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Rett Syndrome: Implications for Physical Education and Other Movement Settings - featured December 30, 2011

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Outwardly, Sarah appears to be like any other smiling, outgoing elementary school student, no different from the other students in her second grade class. On closer observation, a difference is seen in Sarah’s hands. Her hands appear to have a mind of their own, constantly moving in a repetitive, wringing, and non-purposeful pattern. If asked, Sarah’s second grade or general physical education teacher would say Sara has difficulty engaging in performance activity with her hands, and it appears to take Sarah a great amount of focus and concentration to move her hands out of the wringing pattern. Aside from this initial observation, several other features beyond hand wringing make Sarah’s movements different from her peers.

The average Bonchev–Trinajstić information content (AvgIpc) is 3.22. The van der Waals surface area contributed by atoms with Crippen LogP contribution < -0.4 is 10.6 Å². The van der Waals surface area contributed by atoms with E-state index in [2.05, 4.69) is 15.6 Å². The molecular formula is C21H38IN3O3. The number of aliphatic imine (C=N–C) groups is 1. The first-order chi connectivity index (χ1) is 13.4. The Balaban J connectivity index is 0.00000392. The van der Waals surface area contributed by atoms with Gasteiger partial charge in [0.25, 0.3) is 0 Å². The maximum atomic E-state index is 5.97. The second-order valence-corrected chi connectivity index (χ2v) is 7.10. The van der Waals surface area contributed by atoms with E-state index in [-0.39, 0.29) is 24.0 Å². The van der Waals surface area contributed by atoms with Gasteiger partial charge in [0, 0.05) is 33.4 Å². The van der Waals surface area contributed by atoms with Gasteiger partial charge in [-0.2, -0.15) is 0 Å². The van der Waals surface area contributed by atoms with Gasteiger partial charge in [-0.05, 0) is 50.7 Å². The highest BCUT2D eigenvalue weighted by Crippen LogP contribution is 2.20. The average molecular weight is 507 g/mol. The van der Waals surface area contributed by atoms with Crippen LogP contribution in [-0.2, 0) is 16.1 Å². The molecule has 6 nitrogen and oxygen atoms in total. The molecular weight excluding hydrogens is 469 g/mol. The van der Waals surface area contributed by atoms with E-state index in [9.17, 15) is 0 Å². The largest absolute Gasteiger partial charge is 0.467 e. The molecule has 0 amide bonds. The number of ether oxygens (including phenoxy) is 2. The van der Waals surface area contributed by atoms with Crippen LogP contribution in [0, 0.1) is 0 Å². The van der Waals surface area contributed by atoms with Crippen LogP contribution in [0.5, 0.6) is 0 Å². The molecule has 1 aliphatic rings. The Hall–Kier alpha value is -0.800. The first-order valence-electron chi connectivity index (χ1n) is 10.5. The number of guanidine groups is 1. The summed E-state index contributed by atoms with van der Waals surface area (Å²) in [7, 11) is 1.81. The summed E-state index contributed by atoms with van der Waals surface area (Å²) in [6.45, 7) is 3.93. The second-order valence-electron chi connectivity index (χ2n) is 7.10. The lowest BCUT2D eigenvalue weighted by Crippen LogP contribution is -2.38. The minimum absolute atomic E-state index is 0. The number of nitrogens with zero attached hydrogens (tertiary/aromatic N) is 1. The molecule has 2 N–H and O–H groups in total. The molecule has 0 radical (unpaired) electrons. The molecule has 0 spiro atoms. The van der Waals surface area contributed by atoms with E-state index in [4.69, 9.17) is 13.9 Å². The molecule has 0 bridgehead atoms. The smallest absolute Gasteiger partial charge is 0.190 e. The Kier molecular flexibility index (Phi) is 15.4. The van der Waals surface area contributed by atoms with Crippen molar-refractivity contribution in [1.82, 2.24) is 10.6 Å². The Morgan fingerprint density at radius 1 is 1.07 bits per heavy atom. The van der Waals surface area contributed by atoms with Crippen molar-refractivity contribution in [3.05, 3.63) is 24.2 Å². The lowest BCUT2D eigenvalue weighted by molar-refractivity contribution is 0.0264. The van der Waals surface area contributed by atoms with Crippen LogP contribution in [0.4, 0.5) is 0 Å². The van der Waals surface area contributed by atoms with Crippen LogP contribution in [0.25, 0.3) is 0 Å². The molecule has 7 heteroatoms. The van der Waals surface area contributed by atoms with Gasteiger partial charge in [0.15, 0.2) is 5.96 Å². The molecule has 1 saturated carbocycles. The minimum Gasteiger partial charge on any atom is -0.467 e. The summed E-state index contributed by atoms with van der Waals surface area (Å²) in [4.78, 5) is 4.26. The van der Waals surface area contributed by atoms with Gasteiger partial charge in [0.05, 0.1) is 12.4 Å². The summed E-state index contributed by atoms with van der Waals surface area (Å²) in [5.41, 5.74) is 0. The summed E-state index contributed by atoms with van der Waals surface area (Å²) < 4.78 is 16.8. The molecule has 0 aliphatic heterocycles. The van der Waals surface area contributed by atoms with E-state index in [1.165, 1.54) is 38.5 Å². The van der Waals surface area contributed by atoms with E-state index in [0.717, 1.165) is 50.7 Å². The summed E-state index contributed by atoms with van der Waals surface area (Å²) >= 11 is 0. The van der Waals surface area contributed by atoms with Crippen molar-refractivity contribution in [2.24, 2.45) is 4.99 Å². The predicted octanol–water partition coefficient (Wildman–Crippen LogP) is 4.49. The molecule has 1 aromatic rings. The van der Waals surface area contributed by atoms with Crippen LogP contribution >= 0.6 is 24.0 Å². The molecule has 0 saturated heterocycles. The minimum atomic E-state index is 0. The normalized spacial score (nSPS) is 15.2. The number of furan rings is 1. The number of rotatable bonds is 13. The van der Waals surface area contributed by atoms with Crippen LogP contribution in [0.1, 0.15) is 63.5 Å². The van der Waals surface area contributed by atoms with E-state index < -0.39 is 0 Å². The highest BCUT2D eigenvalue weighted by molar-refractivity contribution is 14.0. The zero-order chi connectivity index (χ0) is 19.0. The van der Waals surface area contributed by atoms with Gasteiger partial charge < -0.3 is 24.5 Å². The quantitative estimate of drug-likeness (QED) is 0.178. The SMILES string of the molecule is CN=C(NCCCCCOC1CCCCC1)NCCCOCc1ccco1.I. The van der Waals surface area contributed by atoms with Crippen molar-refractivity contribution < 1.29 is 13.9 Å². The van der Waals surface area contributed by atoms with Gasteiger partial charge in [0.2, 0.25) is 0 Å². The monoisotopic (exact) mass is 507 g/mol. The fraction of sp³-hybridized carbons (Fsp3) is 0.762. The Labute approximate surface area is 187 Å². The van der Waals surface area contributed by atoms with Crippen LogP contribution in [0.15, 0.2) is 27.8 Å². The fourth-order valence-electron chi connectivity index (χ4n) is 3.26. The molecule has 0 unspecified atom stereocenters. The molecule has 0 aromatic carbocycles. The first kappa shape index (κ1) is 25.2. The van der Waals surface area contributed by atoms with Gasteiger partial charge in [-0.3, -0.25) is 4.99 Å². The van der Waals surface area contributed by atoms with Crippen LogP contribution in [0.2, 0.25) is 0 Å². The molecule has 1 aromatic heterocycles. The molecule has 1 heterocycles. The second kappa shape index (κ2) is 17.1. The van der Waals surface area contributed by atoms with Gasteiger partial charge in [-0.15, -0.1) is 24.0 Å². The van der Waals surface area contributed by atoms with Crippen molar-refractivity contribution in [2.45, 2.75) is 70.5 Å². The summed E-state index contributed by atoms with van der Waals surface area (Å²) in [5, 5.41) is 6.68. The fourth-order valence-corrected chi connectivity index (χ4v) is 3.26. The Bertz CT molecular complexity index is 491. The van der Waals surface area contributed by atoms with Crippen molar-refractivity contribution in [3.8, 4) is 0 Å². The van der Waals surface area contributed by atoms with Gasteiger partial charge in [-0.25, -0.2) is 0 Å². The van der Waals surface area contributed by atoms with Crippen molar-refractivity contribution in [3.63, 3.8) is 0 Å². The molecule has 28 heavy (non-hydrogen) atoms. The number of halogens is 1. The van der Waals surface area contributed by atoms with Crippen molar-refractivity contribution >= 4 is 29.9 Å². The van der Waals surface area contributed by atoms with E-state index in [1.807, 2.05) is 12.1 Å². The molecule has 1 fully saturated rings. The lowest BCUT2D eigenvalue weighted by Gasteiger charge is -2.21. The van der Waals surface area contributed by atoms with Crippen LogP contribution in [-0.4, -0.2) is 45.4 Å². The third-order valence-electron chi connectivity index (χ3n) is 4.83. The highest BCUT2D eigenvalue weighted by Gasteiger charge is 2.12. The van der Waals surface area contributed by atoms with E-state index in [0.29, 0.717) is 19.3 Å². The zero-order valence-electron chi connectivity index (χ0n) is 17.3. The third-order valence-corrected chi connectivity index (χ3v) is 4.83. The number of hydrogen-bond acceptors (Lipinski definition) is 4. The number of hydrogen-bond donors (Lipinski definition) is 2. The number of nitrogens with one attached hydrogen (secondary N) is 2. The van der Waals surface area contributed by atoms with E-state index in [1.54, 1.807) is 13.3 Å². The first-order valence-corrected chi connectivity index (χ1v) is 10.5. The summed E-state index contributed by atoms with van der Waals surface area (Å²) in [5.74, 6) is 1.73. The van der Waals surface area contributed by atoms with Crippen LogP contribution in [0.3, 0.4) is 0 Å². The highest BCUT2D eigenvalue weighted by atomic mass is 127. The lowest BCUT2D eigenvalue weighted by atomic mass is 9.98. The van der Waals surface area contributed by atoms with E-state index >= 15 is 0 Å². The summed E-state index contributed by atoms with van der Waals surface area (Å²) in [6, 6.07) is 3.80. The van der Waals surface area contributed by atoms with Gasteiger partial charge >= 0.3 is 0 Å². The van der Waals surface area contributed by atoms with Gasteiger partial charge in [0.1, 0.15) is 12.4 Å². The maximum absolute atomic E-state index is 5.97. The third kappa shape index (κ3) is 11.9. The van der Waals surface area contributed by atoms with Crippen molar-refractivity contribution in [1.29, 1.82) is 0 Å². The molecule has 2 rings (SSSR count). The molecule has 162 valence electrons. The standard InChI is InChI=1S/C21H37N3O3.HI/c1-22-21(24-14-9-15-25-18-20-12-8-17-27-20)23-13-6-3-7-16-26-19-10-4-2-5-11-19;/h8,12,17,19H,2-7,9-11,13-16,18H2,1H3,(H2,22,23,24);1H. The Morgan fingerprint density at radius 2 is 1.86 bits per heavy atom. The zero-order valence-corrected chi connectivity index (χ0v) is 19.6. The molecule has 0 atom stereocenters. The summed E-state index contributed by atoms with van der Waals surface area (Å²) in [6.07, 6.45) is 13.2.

Sarah’s movements indicate difficulty with balance and coordination. She is unable to perform locomotor skills such as hopping or jumping as part of the warm-up routine in physical education. Instead, Sarah typically remains standing still while her peers perform these activities. Unless prompted, Sarah prefers watching her peers perform rather than engaging in the activity herself. This is understandable, because even attempting to move from a sitting position on the floor to a standing position takes Sarah a great amount of concentration, work, and balance.

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Palaestra is is published in cooperation with United States Paralympics (USP), a division of the United States Olympic Committee (USOC).

Tags: Rett Syndrome OT PT Newsletter 30 December 2011